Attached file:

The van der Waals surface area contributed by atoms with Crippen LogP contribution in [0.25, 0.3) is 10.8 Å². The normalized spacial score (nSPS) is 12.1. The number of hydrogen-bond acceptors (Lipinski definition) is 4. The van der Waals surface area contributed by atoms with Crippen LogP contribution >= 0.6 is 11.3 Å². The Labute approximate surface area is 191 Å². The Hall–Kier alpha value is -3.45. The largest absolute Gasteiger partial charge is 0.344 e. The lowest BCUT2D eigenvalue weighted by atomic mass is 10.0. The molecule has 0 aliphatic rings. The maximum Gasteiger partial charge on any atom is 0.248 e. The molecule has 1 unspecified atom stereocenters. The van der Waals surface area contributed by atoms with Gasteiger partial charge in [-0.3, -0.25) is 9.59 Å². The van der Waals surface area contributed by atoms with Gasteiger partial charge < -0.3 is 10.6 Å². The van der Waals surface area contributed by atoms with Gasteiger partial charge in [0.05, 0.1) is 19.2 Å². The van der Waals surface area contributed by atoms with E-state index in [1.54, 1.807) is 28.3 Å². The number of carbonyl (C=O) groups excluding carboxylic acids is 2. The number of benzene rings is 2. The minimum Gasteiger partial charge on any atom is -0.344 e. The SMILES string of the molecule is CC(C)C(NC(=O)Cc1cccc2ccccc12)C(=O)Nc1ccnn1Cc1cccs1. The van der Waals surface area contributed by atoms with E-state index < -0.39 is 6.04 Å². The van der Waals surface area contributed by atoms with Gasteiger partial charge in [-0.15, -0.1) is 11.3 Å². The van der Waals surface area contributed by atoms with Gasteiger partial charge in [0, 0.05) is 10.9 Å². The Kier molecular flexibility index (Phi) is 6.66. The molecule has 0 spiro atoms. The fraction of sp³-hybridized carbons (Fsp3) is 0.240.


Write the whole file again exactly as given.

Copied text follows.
The van der Waals surface area contributed by atoms with Crippen LogP contribution in [0.25, 0.3) is 10.8 Å². The normalized spacial score (nSPS) is 12.1. The number of hydrogen-bond acceptors (Lipinski definition) is 4. The van der Waals surface area contributed by atoms with Crippen LogP contribution >= 0.6 is 11.3 Å². The Labute approximate surface area is 191 Å². The Hall–Kier alpha value is -3.45. The largest absolute Gasteiger partial charge is 0.344 e. The lowest BCUT2D eigenvalue weighted by atomic mass is 10.0. The molecule has 0 aliphatic rings. The maximum Gasteiger partial charge on any atom is 0.248 e. The molecule has 1 unspecified atom stereocenters. The van der Waals surface area contributed by atoms with Gasteiger partial charge in [-0.3, -0.25) is 9.59 Å². The van der Waals surface area contributed by atoms with Gasteiger partial charge < -0.3 is 10.6 Å². The van der Waals surface area contributed by atoms with Gasteiger partial charge in [0.05, 0.1) is 19.2 Å². The van der Waals surface area contributed by atoms with E-state index in [1.54, 1.807) is 28.3 Å². The number of carbonyl (C=O) groups excluding carboxylic acids is 2. The number of benzene rings is 2. The minimum Gasteiger partial charge on any atom is -0.344 e. The SMILES string of the molecule is CC(C)C(NC(=O)Cc1cccc2ccccc12)C(=O)Nc1ccnn1Cc1cccs1. The van der Waals surface area contributed by atoms with E-state index < -0.39 is 6.04 Å². The van der Waals surface area contributed by atoms with Gasteiger partial charge in [-0.15, -0.1) is 11.3 Å². The van der Waals surface area contributed by atoms with Gasteiger partial charge in [0, 0.05) is 10.9 Å². The Kier molecular flexibility index (Phi) is 6.66. The molecule has 0 spiro atoms. The fraction of sp³-hybridized carbons (Fsp3) is 0.240.